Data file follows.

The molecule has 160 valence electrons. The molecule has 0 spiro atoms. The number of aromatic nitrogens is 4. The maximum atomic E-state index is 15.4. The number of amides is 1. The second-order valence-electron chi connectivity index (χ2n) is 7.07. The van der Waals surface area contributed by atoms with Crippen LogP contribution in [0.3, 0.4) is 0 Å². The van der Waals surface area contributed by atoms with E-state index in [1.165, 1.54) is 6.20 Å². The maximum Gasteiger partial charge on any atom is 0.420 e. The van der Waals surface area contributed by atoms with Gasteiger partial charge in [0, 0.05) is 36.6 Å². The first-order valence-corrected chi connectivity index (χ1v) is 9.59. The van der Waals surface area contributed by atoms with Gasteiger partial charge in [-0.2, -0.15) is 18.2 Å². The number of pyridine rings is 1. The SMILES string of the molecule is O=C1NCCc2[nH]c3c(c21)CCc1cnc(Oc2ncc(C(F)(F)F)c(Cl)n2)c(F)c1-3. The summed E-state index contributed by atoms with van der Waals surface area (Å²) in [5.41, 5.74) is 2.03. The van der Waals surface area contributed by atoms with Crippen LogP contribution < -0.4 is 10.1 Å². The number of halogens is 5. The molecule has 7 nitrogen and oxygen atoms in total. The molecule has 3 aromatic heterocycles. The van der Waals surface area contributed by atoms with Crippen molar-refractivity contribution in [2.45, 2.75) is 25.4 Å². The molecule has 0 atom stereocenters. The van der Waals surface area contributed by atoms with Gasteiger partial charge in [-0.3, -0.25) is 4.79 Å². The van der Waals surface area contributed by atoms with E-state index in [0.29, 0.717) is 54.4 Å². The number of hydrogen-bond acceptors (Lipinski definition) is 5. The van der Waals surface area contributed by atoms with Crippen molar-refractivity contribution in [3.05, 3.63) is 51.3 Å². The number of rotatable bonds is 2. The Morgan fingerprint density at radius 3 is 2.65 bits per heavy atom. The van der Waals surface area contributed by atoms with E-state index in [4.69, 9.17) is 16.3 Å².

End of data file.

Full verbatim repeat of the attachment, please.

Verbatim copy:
The molecule has 160 valence electrons. The molecule has 0 spiro atoms. The number of aromatic nitrogens is 4. The maximum atomic E-state index is 15.4. The number of amides is 1. The second-order valence-electron chi connectivity index (χ2n) is 7.07. The van der Waals surface area contributed by atoms with Crippen LogP contribution in [0.3, 0.4) is 0 Å². The van der Waals surface area contributed by atoms with E-state index in [1.165, 1.54) is 6.20 Å². The maximum Gasteiger partial charge on any atom is 0.420 e. The van der Waals surface area contributed by atoms with Gasteiger partial charge in [0, 0.05) is 36.6 Å². The first-order valence-corrected chi connectivity index (χ1v) is 9.59. The van der Waals surface area contributed by atoms with Gasteiger partial charge in [-0.2, -0.15) is 18.2 Å². The number of pyridine rings is 1. The SMILES string of the molecule is O=C1NCCc2[nH]c3c(c21)CCc1cnc(Oc2ncc(C(F)(F)F)c(Cl)n2)c(F)c1-3. The summed E-state index contributed by atoms with van der Waals surface area (Å²) in [5.41, 5.74) is 2.03. The van der Waals surface area contributed by atoms with Crippen LogP contribution < -0.4 is 10.1 Å². The number of halogens is 5. The molecule has 7 nitrogen and oxygen atoms in total. The molecule has 3 aromatic heterocycles. The van der Waals surface area contributed by atoms with Crippen molar-refractivity contribution in [2.45, 2.75) is 25.4 Å². The molecule has 0 atom stereocenters. The van der Waals surface area contributed by atoms with Gasteiger partial charge in [-0.3, -0.25) is 4.79 Å². The van der Waals surface area contributed by atoms with E-state index in [0.29, 0.717) is 54.4 Å². The number of hydrogen-bond acceptors (Lipinski definition) is 5. The van der Waals surface area contributed by atoms with Crippen molar-refractivity contribution in [3.05, 3.63) is 51.3 Å². The number of rotatable bonds is 2. The Morgan fingerprint density at radius 3 is 2.65 bits per heavy atom. The van der Waals surface area contributed by atoms with E-state index in [4.69, 9.17) is 16.3 Å².